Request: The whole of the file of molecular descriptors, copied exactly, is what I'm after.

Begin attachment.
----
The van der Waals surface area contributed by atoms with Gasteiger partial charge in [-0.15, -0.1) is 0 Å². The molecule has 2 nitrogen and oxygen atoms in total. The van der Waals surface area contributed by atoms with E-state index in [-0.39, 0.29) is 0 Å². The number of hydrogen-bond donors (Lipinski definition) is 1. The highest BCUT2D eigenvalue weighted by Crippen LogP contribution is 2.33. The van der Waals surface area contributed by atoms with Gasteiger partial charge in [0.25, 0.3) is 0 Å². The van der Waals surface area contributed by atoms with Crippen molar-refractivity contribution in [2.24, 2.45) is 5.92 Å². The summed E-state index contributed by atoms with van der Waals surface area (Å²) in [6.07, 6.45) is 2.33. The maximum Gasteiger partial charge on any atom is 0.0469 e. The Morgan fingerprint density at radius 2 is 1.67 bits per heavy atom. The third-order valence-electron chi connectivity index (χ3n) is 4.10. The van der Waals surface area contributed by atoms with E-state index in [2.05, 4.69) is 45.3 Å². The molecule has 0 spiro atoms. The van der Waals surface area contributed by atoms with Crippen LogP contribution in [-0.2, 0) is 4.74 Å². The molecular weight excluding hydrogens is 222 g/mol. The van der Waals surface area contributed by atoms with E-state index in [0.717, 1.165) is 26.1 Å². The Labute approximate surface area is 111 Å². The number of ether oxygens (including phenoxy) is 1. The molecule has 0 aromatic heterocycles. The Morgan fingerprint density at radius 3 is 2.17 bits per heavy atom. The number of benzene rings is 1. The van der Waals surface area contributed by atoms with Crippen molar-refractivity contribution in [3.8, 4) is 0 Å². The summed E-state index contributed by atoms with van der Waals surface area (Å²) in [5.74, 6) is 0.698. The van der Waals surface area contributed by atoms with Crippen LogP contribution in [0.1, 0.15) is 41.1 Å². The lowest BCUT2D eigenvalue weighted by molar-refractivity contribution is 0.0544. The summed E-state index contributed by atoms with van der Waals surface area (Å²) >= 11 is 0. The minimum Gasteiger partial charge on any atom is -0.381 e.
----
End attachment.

The van der Waals surface area contributed by atoms with Gasteiger partial charge in [-0.15, -0.1) is 0 Å². The molecule has 2 nitrogen and oxygen atoms in total. The van der Waals surface area contributed by atoms with E-state index in [-0.39, 0.29) is 0 Å². The number of hydrogen-bond donors (Lipinski definition) is 1. The highest BCUT2D eigenvalue weighted by Crippen LogP contribution is 2.33. The van der Waals surface area contributed by atoms with Gasteiger partial charge in [0.25, 0.3) is 0 Å². The van der Waals surface area contributed by atoms with Crippen molar-refractivity contribution in [2.24, 2.45) is 5.92 Å². The summed E-state index contributed by atoms with van der Waals surface area (Å²) in [6.07, 6.45) is 2.33. The maximum Gasteiger partial charge on any atom is 0.0469 e. The Morgan fingerprint density at radius 2 is 1.67 bits per heavy atom. The third-order valence-electron chi connectivity index (χ3n) is 4.10. The van der Waals surface area contributed by atoms with E-state index in [2.05, 4.69) is 45.3 Å². The molecule has 0 spiro atoms. The van der Waals surface area contributed by atoms with Crippen LogP contribution in [-0.2, 0) is 4.74 Å². The molecular weight excluding hydrogens is 222 g/mol. The van der Waals surface area contributed by atoms with E-state index in [0.717, 1.165) is 26.1 Å². The Labute approximate surface area is 111 Å². The number of ether oxygens (including phenoxy) is 1. The molecule has 0 aromatic heterocycles. The Morgan fingerprint density at radius 3 is 2.17 bits per heavy atom. The number of benzene rings is 1. The van der Waals surface area contributed by atoms with Crippen molar-refractivity contribution in [3.8, 4) is 0 Å². The summed E-state index contributed by atoms with van der Waals surface area (Å²) in [5.74, 6) is 0.698. The van der Waals surface area contributed by atoms with Crippen LogP contribution in [0.1, 0.15) is 41.1 Å². The lowest BCUT2D eigenvalue weighted by molar-refractivity contribution is 0.0544. The summed E-state index contributed by atoms with van der Waals surface area (Å²) >= 11 is 0. The minimum Gasteiger partial charge on any atom is -0.381 e.